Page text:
Local playwright’s show is ‘Breakfast Club’ 20 years later
By Katie Alicea-Tilton
Citizen Chronicle Theatre Critic
SOUTHBRIDGE — In the famous words of “Ferris Bueller’s Day Off,” “Life moves pretty fast. If you don’t stop and look around once in a while, you could miss it.” That was the feeling I left with after attending last night’s opening for Gateway Players Theatre’s “The Lost World,” written by local playwright Ed Humphries and playing this weekend and next at Fellowship Hall, Elm Street Congregation Church, 61 Elm St.
The story takes place in 2011 and flashes back to Turner Coven High School circa 1991. Class president Alyson Hutchins (Kristie Tarr) is desperately trying to track down the last six classmates who seemed to have dropped off the radar, so she can invite them to their 20-year class reunion. Finding herself in a rut, she reaches out to classmate and local police officer Reilly McInis (Seth Jajliardo) and asks him to use his police privileges to track down the last few. Reilly, being the dependable guy everyone knows him to be, follows through and completes the mission.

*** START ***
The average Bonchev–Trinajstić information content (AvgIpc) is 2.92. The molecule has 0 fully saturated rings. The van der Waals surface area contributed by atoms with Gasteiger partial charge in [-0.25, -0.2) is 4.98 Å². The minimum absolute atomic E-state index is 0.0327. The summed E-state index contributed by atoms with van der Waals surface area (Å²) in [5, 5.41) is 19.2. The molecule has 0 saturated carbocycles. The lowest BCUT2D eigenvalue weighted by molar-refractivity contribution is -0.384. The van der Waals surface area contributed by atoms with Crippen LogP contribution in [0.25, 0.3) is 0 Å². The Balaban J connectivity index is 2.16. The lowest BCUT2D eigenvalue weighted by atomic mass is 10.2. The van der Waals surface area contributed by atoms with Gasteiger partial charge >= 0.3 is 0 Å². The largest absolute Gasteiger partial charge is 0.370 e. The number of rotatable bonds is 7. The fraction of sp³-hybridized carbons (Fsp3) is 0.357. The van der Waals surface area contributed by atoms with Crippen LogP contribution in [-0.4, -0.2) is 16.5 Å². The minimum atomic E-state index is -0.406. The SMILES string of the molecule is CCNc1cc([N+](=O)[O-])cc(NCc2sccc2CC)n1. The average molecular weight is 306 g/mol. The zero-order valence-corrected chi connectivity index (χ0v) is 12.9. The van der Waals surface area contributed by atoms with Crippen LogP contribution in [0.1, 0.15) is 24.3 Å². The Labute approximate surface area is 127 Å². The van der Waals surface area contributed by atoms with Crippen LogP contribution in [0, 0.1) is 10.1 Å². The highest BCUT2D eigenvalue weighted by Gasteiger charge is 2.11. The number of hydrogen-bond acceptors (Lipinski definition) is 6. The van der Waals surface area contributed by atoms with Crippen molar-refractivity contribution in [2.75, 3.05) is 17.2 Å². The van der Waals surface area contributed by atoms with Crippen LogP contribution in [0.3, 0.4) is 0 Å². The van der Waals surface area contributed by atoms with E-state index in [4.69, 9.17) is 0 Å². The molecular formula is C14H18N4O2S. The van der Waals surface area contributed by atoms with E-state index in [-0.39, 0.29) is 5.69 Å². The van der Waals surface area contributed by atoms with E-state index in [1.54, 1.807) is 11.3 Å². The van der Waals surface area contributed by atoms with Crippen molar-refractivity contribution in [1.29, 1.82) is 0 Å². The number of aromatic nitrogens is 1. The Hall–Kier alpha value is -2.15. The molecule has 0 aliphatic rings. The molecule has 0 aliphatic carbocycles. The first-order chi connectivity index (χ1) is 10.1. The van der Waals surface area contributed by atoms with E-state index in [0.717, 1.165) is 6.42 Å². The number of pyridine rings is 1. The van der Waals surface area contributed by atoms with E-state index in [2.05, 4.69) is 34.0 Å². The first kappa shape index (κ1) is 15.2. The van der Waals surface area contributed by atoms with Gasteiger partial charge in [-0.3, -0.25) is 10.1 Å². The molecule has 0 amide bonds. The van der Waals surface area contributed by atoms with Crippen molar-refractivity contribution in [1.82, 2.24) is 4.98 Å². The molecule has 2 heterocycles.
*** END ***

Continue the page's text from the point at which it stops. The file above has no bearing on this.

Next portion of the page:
The long-awaited night finally arrives and the six classmates; Jamie Connor (writer/director Ed Humphries), Danielle Tenneman (Debi Bohenko), Michael Donatello (James Piehl), Haley Pierce (Mary Darling), Parker Knowles (Michael Swanson) and Hanna Belle (Danielle Holt) find themselves in a hotel ballroom for a night that will forever be seared into their memories.
I honestly didn’t have the slightest clue what the play was going to be about as I chose not to read the program before it started, wanting to go in with a clear mind and no preformed images in my head. After the first act, I sat and pondered as it reminded me very much of another ’80s movie, “The Breakfast Club.” Come to find out afterwards, writer Ed Humphries acknowledged that movie in his message in the program.
“The Lost World” was an emotional rollercoaster for me. I laughed, I cried, and I thought really hard about life itself, life back then and life now, remembering the days of high school, being young and in love, drifting apart from one group of friends and finding a new group, promising to always keep in touch and then never following through. Life happens and people go in different directions, sometimes finding their way back to each other through an unforeseen circumstance. We were all in one way or another in an awkward place during high school and can relate to “The Lost World.”
There is still time to experience your own bit of time travel, with shows at 7:30 p.m. April 14, 20 and 21 and at 2 p.m. April 22 at 2 p.m. Tickets cost $15; $13 for seniors and youths under 18. Visit gatewayplayers.org for more information.